The output signal from balanced AM modulator 41 is added to the frequency-modulated signal on line 36 in adder 42. Because the carrier applied on line 43 to balanced AM modulator 41 is at a 90 phase angle to the carrier frequency component of the FM signal on line 36, the sidebands of the suppressed-carrier output signal from balanced AM modulator 41 are at 90 to the carrier frequency component of the FM signal on line 36. Therefore, upon being added to the FM signal on line 36, the suppressed-carrier signal from balanced AM modulator 41 becomes added with a phase quadrature relationship to the FM signal in the adder 42. This combination takes on the characteristics of a frequency-modulated signal, but with only first-order sidebands. Moreover, because of the tapered characteristics of low-pass Bessel filter 22 and of the high-pass filter comprising low-pass filter 22, inverter 23, delay 24, and adder 25, the suppressed-carrier amplitude modulated high-frequency components and the frequencymodulated low frequency components blend smoothly in the region in which there is overlap between the filters.
The unit 26 is a frequency selective circuit to optimize signal-to-noise ratio in a noisy recording medium.
The characteristics of the system of FIG. 2 may now be examined. To begin with, wide deviation FM maybe used for the signals of the lower band of modulating frequencies. Assume for the sake of illustration a carrier frequency of 4 MHZ, and cutoff of the low-pass filter at 500 KHz. Assume further that only the band from 1.5 MHZ to 6.5 MHz (4.0 MHz i 2.5 MHz) is to be used. As shown above for the system of FIG. 1, high indices of modulation (in the vicinity of 1) may be used and generate folded sidebands only far below the 40 db limit.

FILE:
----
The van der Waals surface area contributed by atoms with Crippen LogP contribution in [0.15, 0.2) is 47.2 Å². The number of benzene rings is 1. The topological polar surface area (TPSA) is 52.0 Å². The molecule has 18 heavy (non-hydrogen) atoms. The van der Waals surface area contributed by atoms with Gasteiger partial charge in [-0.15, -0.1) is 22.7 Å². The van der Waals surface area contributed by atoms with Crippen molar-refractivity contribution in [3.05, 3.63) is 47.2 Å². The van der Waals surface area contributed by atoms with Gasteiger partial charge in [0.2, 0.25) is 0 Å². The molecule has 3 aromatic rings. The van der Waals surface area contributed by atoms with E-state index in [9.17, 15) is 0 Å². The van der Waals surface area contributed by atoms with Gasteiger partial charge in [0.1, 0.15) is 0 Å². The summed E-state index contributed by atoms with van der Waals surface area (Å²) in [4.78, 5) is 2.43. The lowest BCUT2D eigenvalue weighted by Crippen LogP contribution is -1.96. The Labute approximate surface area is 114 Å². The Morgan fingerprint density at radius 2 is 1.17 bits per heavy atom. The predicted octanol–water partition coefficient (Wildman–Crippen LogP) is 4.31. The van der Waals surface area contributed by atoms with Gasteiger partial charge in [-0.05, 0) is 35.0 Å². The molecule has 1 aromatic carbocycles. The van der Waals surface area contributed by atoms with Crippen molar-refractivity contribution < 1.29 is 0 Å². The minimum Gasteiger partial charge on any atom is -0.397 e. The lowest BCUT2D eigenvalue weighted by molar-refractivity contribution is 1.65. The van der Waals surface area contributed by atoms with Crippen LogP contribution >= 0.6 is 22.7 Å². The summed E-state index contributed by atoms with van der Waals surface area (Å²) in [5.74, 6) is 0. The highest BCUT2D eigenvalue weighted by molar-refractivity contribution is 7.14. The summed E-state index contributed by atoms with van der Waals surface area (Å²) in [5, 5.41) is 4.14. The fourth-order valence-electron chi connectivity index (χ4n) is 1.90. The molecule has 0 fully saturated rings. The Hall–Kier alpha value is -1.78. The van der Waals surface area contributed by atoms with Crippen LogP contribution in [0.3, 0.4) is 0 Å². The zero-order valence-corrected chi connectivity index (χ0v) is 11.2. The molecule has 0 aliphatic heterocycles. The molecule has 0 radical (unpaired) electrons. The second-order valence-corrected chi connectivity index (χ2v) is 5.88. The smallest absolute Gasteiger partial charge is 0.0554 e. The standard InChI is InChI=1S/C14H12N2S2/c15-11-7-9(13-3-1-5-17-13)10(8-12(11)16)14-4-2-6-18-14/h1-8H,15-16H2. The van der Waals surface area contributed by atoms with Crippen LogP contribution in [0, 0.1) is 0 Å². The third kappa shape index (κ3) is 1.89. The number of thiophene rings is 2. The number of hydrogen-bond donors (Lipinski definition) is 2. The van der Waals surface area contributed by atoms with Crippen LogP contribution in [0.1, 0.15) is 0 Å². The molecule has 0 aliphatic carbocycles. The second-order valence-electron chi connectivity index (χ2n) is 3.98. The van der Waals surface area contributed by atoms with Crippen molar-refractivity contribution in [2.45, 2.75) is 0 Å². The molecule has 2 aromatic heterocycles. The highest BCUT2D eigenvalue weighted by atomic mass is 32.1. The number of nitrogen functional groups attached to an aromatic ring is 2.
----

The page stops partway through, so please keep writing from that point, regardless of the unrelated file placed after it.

Finally, it will be appreciated that, because suppressed-carrier amplitude modulation does not produce second and higher order sidebands, the problem of moire and color channel interference is avoided. Further, because suppressed-carrier amplitude modulation may be used for the high-frequency portion of the spectrum, an improvement in signal-to-noise ratio is possible without introduction of moire or folded sidebands effects.